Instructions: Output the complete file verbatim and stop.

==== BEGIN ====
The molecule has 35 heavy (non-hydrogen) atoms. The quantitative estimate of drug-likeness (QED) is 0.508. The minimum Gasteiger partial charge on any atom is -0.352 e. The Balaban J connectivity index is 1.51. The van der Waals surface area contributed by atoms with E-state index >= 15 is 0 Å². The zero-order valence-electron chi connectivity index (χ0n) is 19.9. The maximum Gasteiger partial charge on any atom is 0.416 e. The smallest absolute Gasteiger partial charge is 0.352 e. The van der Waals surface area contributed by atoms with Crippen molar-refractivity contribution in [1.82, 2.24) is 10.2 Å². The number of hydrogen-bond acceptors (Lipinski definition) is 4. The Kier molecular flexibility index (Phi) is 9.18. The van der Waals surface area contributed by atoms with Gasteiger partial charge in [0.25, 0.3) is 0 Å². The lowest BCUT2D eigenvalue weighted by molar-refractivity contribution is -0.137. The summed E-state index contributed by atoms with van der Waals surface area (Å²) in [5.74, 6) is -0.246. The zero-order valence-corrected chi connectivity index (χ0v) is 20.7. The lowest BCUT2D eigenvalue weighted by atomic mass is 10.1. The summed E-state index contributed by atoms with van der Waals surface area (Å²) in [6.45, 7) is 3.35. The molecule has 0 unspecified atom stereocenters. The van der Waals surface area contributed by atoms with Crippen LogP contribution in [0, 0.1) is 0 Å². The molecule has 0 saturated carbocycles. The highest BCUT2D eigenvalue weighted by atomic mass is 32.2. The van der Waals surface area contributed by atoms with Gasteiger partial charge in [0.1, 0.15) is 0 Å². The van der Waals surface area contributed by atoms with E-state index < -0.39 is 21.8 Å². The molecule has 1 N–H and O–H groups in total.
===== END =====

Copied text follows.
The molecule has 35 heavy (non-hydrogen) atoms. The quantitative estimate of drug-likeness (QED) is 0.508. The minimum Gasteiger partial charge on any atom is -0.352 e. The Balaban J connectivity index is 1.51. The van der Waals surface area contributed by atoms with E-state index >= 15 is 0 Å². The zero-order valence-electron chi connectivity index (χ0n) is 19.9. The maximum Gasteiger partial charge on any atom is 0.416 e. The smallest absolute Gasteiger partial charge is 0.352 e. The van der Waals surface area contributed by atoms with Crippen molar-refractivity contribution in [1.82, 2.24) is 10.2 Å². The number of hydrogen-bond acceptors (Lipinski definition) is 4. The Kier molecular flexibility index (Phi) is 9.18. The van der Waals surface area contributed by atoms with Gasteiger partial charge in [0.25, 0.3) is 0 Å². The lowest BCUT2D eigenvalue weighted by molar-refractivity contribution is -0.137. The summed E-state index contributed by atoms with van der Waals surface area (Å²) in [5.74, 6) is -0.246. The zero-order valence-corrected chi connectivity index (χ0v) is 20.7. The lowest BCUT2D eigenvalue weighted by atomic mass is 10.1. The summed E-state index contributed by atoms with van der Waals surface area (Å²) in [6.45, 7) is 3.35. The molecule has 0 unspecified atom stereocenters. The van der Waals surface area contributed by atoms with Crippen LogP contribution in [0, 0.1) is 0 Å². The molecule has 0 saturated carbocycles. The highest BCUT2D eigenvalue weighted by atomic mass is 32.2. The van der Waals surface area contributed by atoms with Gasteiger partial charge in [0.1, 0.15) is 0 Å². The van der Waals surface area contributed by atoms with E-state index < -0.39 is 21.8 Å². The molecule has 1 N–H and O–H groups in total.